While We Are Staying In

We live in “interesting times.” For instance, we awaken here in Britain to learn that our US president thinks viruses differentiate between passports; that it is possible to arrest the spread to the US of a virus (that is already all over the US) by banning travel (for 30 days, starting Friday) to the US of only foreign passport holders who have been in the 26 European Union “free movement” Schengen continental countries (they do not include Britain and Ireland) in the last fourteen days, while allowing Americans to travel home to the US from those same countries. The damage that panicked decree – to deal with what he notably terms a “foreign virus” – will do to individuals and to the global economy (that also impacts Americans), is likely incalculable. (Air fares this morning from London to the US have skyrocketed as Americans on the continent evidently seek to fly from, say, Paris or Frankfurt to connect in London, in order to get home.)

That said, we should sensibly (wherever we are in the world) wash our hands more than usual and minimize human contact, and stay home if possible – especially if we feel the slightest bit unwell, particularly because this COVID-19 virus seems to be quite fatal to those over age 75.

[From my Instagram Stories, March 11, 2020.]

So where better for us to spend some time “self-isolating” than here on the net? 🙂

First, have you noticed my new template?:

[Screenshot, March 9, 2020.]

I think the revolving header is pretty cool. The presentation of the text is also more eye-appealing. All in all, a welcome change, I feel.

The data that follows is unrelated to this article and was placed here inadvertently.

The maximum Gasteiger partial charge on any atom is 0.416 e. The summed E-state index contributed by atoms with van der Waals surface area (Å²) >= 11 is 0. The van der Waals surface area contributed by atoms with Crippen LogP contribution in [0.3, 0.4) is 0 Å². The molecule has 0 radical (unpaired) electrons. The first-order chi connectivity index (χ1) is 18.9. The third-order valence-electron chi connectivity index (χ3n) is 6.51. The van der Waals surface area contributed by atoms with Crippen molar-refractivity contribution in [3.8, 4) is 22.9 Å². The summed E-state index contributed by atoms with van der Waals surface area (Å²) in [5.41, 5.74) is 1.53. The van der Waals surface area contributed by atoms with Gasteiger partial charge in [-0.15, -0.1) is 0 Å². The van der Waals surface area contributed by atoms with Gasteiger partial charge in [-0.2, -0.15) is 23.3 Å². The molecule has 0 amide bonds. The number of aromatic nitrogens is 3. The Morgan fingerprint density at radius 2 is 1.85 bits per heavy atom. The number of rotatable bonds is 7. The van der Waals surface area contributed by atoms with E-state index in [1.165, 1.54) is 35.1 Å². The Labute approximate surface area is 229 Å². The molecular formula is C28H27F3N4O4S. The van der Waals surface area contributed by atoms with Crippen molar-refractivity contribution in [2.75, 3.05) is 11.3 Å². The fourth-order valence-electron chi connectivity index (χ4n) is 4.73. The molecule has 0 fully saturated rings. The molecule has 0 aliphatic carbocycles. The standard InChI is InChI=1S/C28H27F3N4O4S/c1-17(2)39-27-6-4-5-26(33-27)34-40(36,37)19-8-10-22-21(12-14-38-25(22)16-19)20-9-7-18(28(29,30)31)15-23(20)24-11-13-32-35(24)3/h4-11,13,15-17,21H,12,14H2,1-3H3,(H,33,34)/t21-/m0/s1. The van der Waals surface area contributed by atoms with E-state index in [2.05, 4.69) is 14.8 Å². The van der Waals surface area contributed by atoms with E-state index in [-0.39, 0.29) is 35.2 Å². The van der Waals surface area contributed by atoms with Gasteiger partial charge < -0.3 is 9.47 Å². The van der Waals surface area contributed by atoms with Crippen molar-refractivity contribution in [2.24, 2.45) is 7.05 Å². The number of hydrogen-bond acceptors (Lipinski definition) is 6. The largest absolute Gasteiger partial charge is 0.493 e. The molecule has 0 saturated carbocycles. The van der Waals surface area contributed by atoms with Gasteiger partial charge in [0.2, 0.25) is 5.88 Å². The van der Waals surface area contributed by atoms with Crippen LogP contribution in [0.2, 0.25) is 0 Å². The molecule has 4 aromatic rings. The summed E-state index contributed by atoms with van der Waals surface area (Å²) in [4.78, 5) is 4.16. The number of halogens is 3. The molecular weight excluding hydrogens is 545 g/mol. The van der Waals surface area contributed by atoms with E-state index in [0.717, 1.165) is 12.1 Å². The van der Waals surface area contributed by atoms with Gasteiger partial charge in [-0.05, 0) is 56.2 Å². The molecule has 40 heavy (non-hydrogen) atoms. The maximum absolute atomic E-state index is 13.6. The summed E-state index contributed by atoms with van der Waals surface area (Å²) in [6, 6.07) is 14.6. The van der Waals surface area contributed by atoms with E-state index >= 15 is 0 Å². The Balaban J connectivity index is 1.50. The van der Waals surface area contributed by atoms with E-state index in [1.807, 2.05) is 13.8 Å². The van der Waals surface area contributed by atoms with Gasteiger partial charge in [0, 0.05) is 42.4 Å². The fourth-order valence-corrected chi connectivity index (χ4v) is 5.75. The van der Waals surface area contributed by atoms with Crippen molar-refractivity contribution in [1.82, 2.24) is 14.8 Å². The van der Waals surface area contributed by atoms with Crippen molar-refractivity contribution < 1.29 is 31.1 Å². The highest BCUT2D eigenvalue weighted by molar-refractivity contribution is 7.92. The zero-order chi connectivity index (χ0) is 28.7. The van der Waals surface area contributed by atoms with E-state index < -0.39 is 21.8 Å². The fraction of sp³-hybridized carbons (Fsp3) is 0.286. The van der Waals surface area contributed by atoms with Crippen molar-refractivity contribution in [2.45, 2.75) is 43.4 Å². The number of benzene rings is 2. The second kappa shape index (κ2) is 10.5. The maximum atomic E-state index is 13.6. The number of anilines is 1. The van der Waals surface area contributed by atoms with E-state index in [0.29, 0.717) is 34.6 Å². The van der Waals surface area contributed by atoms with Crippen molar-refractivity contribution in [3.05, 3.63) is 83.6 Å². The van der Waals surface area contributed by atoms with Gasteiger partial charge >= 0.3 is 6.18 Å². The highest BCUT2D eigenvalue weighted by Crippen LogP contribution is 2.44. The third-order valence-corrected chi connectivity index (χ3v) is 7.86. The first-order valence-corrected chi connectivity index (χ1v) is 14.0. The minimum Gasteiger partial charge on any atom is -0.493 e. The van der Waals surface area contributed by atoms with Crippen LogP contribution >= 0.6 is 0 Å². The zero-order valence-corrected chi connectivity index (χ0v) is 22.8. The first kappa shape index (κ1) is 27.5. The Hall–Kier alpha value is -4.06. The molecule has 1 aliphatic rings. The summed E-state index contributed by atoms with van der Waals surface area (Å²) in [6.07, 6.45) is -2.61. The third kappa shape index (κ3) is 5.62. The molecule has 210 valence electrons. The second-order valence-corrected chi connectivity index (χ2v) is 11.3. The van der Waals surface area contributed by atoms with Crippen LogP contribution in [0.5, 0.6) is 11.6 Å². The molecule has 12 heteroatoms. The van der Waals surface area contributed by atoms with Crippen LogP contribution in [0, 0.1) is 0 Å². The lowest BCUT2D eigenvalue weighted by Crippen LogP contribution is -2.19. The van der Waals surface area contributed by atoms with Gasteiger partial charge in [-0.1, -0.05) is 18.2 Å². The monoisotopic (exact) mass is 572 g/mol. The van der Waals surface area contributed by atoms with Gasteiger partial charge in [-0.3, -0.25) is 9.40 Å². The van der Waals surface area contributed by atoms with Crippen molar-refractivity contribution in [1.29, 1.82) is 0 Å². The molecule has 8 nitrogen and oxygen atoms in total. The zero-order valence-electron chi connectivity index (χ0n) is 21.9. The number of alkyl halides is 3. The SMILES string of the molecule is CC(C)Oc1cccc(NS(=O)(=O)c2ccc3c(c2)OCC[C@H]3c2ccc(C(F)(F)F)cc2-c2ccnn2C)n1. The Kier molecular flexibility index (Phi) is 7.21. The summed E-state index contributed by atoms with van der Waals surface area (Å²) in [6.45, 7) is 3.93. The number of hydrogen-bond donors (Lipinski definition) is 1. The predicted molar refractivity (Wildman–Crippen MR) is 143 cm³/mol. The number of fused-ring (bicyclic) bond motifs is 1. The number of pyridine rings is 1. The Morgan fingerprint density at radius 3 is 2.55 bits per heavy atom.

Recognize that header photo too? It appears as half of the paperback back cover of my first novel… and which happens to be visible on the right in this next photo:

[Coffee. March 11, 2020.]

Indeed, how about a coffee as we move on. Let’s have some fun and forget the virus world out there for a while. Let’s talk writing and books (courtesy of Twitter’s so-called #writingcommunity):

Uh, aren’t those called the Pink Panther films? LOL!

Yes, I have carefully researched a name for a minor character in Tomorrow The Grace (but I’m not saying who it is).

I also lifted the name of a major character from someone who follows me on Instagram. It is a relatively common first name and surname combination, so it is not necessarily obvious. I am pretty sure she does not know. (So I am certainly not saying who she is.)

I would quit the outside occupation in a heartbeat… because I would love (as would most writers, I suspect) to write without having to need to devote attention to any other money-making effort.

To write has much in common with being self-employed. A writer has a product. Every writer hopes people will (want to) buy their books.

I continue to consider the idea of audio (so-called) books.

Jane Austen, by light years.

Followed by probably Karen Blixen, Edith Wharton, and Mary Wollstonecraft.

I suppose that admission gives you a good hint about my writing.

I have written three books – my first three – that take place in the mid-1990s… that I lived through. I did not need to research those years. That latter fact also reveals I lived, in a manner of speaking, “history,” I guess.

Having completed two massive books on the same era (1787-1805 so far), writing a third to carry it forward seems reasonable.

I am not saying here. It is not about being humble, but about NOT being INSANE. I don’t want readers SEARCHING in my books looking for any such (admitted) weakness I was dopey enough to mention on my blog or other social media! Duh!

The words “beta reader” cause me to cringe. Seek out proofreaders: no more than half a dozen; and make sure they are people you know and trust, not random strangers found on the net. And seek out one person as the editor (another writer you TRUST, or a trained editor, if possible).

Good grief, you don’t need “three dozen” opinions from varying people you encountered via Twitter or some “beta reader” site on the net… people whose names will NOT be on your book cover and who are not the ones who are “critiqued”: they offer you their opinions and are GONE. As the writer only YOU live with the consequences.

Have the courage to write YOUR book by YOURSELF. So many authors seem to be such scaredy cats. They appear to crave reassurance from every direction.